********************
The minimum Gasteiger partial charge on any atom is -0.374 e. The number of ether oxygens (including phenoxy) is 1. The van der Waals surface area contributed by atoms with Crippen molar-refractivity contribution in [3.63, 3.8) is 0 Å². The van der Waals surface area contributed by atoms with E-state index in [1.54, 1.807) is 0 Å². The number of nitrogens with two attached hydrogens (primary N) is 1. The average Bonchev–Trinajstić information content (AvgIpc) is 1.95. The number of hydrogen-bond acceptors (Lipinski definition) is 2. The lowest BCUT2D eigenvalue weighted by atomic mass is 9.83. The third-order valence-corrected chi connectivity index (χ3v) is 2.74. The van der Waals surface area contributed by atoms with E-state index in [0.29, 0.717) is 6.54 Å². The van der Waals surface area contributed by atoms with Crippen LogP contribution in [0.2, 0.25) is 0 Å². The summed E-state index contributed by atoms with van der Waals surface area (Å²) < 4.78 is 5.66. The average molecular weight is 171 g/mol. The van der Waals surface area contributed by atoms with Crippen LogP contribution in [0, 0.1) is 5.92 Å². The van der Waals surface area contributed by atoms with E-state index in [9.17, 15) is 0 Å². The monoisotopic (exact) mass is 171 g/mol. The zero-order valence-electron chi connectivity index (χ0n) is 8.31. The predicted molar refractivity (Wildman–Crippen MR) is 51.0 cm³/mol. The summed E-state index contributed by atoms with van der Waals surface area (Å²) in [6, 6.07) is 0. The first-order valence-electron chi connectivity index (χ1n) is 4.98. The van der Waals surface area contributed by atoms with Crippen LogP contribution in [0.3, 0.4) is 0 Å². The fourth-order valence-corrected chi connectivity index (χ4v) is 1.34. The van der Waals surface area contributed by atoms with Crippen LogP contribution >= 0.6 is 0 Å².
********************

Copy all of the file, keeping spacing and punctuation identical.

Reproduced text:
The minimum Gasteiger partial charge on any atom is -0.374 e. The number of ether oxygens (including phenoxy) is 1. The van der Waals surface area contributed by atoms with Crippen molar-refractivity contribution in [3.63, 3.8) is 0 Å². The van der Waals surface area contributed by atoms with E-state index in [1.54, 1.807) is 0 Å². The number of nitrogens with two attached hydrogens (primary N) is 1. The average Bonchev–Trinajstić information content (AvgIpc) is 1.95. The number of hydrogen-bond acceptors (Lipinski definition) is 2. The lowest BCUT2D eigenvalue weighted by atomic mass is 9.83. The third-order valence-corrected chi connectivity index (χ3v) is 2.74. The van der Waals surface area contributed by atoms with E-state index in [0.29, 0.717) is 6.54 Å². The van der Waals surface area contributed by atoms with Crippen LogP contribution in [0.2, 0.25) is 0 Å². The summed E-state index contributed by atoms with van der Waals surface area (Å²) < 4.78 is 5.66. The average molecular weight is 171 g/mol. The van der Waals surface area contributed by atoms with Crippen LogP contribution in [0, 0.1) is 5.92 Å². The van der Waals surface area contributed by atoms with E-state index in [9.17, 15) is 0 Å². The monoisotopic (exact) mass is 171 g/mol. The zero-order valence-electron chi connectivity index (χ0n) is 8.31. The predicted molar refractivity (Wildman–Crippen MR) is 51.0 cm³/mol. The summed E-state index contributed by atoms with van der Waals surface area (Å²) in [6, 6.07) is 0. The first-order valence-electron chi connectivity index (χ1n) is 4.98. The van der Waals surface area contributed by atoms with Crippen LogP contribution in [0.3, 0.4) is 0 Å². The fourth-order valence-corrected chi connectivity index (χ4v) is 1.34. The van der Waals surface area contributed by atoms with Crippen LogP contribution >= 0.6 is 0 Å².